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Three Pfizer Shots 80% Effective Against Omicron in Toddlers, Trial Data Show

Many parents of children under 5 are eager to vaccinate their kids against COVID as cases are once again on the rise, pediatrician says

A child receives the Pfizer-BioNTech coronavirus vaccine for 5- to 11-year olds in Hartford, Connecticut last fall. (Joseph Prezioso/Getty Images)
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Pfizer-BioNTech’s new three-dose coronavirus vaccine for children under 5 years old is 80% effective at staving off infection, including from the Omicron variant, the companies announced Monday. 

It’s a major boost in efficacy compared to data from Moderna, which announced in March that its two-dose regimen is 51% protective in toddlers 6 months to 2 years old and 37% protective in youngsters 3 to 6 years old. 

Researchers believe both vaccines offer a strong defense against severe illness and hospitalization in the age group.

The U.S. Food and Drug Administration on Monday announced its vaccine advisory committee will meet June 15 to review Moderna’s and Pfizer-BioNTech’s emergency use authorization requests for kids ages 6 months to 5 years old and 6 months to 4 years old, respectively. Pfizer and BioNTech have not yet submitted an EUA request, but plan to do so by the end of the week, BioNTech CEO Ugur Sahin said in a press release.

The agency’s advisory committee will make a recommendation on whether to approve the shots at the end of the meeting, which the FDA typically follows. Many experts hope the agency will greenlight shots soon after the mid-June meeting.

“I have some optimism that this will go well at [the] FDA advisory meeting and we might begin immunizing under 5 beginning next month,” Peter Hotez, co-director of Texas Children’s Hospital’s Center for Vaccine Development, wrote on Twitter.

Children under 5 years old remain the last Americans without access to COVID vaccines, and parents are eager to protect their children, especially as cases once again rise, said Atlanta-based pediatrician Jennifer Shu. 

Dr. Jennifer Shu (Children’s Medical Group, P.C.)

On Monday, as the Pfizer news was announced, multiple parents of young children asked whether they could get their kids on a waiting list for the forthcoming vaccines.

“I assure them that we will make availability for everyone who wants [the shots],” said Shu, explaining that her practice has received ample pediatric vaccine supply every time they have placed an order. “I don’t think that access is going to be an issue.”

The news from Pfizer and BioNTech comes on the heels of a months-long saga that has repeatedly raised the hopes of parents anxious to vaccinate their toddlers against COVID only to later send them crashing down. In late February, Pfizer-BioNTech first submitted a request asking the FDA to grant emergency authorization for a two-dose regimen of their vaccine for children 6 months to 4 years old, only to then withdraw the application just five days later

Then in April, when Moderna was on the verge of submitting its EUA application for the age group, Politico reported that the FDA might postpone the review process until Pfizer’s shots were also ready, a reveal that angered many parents and spurred a congressional letter asking the agency to explain the reported delay. The announcement of the June 15 committee meeting appears to confirm those speculations of a simultaneous review.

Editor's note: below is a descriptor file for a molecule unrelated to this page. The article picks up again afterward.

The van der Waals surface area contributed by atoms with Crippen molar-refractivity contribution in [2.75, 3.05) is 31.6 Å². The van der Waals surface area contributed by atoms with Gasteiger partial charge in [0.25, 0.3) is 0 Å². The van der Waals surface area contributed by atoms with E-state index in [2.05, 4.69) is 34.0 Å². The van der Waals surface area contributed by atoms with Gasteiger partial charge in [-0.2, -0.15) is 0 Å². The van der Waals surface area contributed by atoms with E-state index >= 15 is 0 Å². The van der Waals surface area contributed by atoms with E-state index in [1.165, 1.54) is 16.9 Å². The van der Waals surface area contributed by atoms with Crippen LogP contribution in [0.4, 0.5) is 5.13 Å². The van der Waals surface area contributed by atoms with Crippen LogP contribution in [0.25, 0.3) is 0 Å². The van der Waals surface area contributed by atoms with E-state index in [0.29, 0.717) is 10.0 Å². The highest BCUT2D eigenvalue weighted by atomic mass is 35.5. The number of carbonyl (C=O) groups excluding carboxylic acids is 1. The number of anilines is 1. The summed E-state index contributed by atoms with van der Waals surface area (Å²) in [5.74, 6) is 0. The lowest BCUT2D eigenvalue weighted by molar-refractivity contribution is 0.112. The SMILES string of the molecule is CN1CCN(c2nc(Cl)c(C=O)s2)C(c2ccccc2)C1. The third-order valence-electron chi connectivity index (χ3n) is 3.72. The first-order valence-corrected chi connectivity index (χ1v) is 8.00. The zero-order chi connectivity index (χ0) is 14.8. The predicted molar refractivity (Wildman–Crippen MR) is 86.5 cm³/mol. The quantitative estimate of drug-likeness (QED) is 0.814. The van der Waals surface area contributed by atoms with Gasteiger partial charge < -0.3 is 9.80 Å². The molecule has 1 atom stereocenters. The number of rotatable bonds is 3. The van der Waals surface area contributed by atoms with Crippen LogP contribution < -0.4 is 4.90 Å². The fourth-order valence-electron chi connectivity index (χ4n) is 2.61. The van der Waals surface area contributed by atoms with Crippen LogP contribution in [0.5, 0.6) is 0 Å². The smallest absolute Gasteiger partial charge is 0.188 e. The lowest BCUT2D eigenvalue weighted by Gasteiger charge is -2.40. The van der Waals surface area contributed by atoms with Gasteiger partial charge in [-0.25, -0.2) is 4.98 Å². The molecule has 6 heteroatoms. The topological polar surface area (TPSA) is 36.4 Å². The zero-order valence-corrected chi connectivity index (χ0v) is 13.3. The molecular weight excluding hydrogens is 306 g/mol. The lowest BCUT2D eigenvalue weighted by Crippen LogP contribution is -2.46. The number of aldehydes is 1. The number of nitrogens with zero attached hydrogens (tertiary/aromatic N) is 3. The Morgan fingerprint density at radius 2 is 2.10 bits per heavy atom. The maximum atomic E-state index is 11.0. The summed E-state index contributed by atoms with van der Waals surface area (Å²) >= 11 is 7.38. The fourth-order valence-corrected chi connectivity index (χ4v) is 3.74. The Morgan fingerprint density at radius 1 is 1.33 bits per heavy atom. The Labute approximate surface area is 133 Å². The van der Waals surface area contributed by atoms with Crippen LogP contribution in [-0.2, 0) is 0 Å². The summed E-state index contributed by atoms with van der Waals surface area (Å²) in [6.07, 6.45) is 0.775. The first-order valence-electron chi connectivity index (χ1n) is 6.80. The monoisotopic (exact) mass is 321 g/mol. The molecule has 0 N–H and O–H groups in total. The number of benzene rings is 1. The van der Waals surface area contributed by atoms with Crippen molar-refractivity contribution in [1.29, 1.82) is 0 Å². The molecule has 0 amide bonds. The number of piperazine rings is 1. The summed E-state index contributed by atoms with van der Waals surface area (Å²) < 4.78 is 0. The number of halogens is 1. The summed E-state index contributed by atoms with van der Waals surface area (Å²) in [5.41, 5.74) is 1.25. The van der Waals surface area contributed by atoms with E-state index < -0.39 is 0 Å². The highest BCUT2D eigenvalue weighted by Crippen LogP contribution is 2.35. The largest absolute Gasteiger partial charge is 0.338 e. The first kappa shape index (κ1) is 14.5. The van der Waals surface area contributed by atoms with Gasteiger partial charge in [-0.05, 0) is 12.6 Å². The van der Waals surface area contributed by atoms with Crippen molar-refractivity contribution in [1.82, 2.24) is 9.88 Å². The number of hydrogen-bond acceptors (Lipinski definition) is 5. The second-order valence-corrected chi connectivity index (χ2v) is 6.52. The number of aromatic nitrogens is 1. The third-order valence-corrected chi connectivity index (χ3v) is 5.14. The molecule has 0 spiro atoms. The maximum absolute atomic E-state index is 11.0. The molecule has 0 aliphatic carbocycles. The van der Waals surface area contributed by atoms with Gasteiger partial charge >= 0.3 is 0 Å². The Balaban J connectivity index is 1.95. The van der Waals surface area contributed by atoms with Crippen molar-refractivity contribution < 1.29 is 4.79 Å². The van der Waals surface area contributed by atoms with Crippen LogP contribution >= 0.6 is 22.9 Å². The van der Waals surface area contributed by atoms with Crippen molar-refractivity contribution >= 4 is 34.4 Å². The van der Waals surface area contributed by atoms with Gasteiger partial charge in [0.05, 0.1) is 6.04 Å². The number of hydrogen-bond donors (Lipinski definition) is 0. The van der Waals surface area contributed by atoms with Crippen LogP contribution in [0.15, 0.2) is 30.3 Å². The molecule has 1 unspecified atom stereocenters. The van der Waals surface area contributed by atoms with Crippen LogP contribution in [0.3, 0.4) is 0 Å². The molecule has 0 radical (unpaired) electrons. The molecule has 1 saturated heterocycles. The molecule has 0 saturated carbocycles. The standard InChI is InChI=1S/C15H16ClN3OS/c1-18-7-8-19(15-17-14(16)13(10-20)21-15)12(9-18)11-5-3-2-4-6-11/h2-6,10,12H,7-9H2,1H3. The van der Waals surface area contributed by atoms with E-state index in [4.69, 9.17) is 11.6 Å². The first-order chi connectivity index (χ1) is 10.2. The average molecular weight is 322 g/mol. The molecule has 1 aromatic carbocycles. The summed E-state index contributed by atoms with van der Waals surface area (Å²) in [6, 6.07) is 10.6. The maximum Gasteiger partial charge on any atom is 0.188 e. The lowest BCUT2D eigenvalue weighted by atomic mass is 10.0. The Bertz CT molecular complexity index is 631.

The trial results released Monday clarified what experts have hinted at since February — that Pfizer’s two-dose regimen never offered the full intended protectiveness for young children.

“It was always a three-dose vaccine,” said Hotez.

The news comes as reported U.S. coronavirus cases are up 53% since two weeks ago and youth infections are also rising, though less steeply. With the increased prevalence of at-home testing, those numbers may fail to capture the full scope of new case totals, said Shu.

During the winter’s massive Omicron surge, children under 5 were hospitalized with the virus at five times the rate they were during the Delta surge, a study from the Centers for Disease Control and Prevention recently found. And in February, the agency’s data revealed that 3 in 4 kids under 18 had been infected by the virus.

Still, repeat infections remain a threat, and can happen within months of each other. Children who have not yet been vaccinated are more likely to get sick and, in turn, more likely to experience severe outcomes than immunized peers, said Shu.

“The kids who are ending up in the hospital are more likely not to be vaccinated,” she told The 74.

Just 28% of children 5 to 11 years old and 58% of youth 12 to 17 years old have received two vaccine doses, rates that have remained nearly stagnant for months.

Aside from recommending that kids roll up their sleeves as soon as they’re eligible, the pediatrician believes schools should consider reinstating universal face-covering rules while infections multiply. While a few schools and districts have made that jump, the vast majority continue to keep masks optional, though some have upped their language recommending masks. 

Shu, however, knows of some children who have chosen to mask up at school as they’ve watched their peers get sick. It’s prom and graduation season, the pediatrician noted, and young people don’t want to miss out.

“If you miss some of these things, you can’t make them up,” said Shu.

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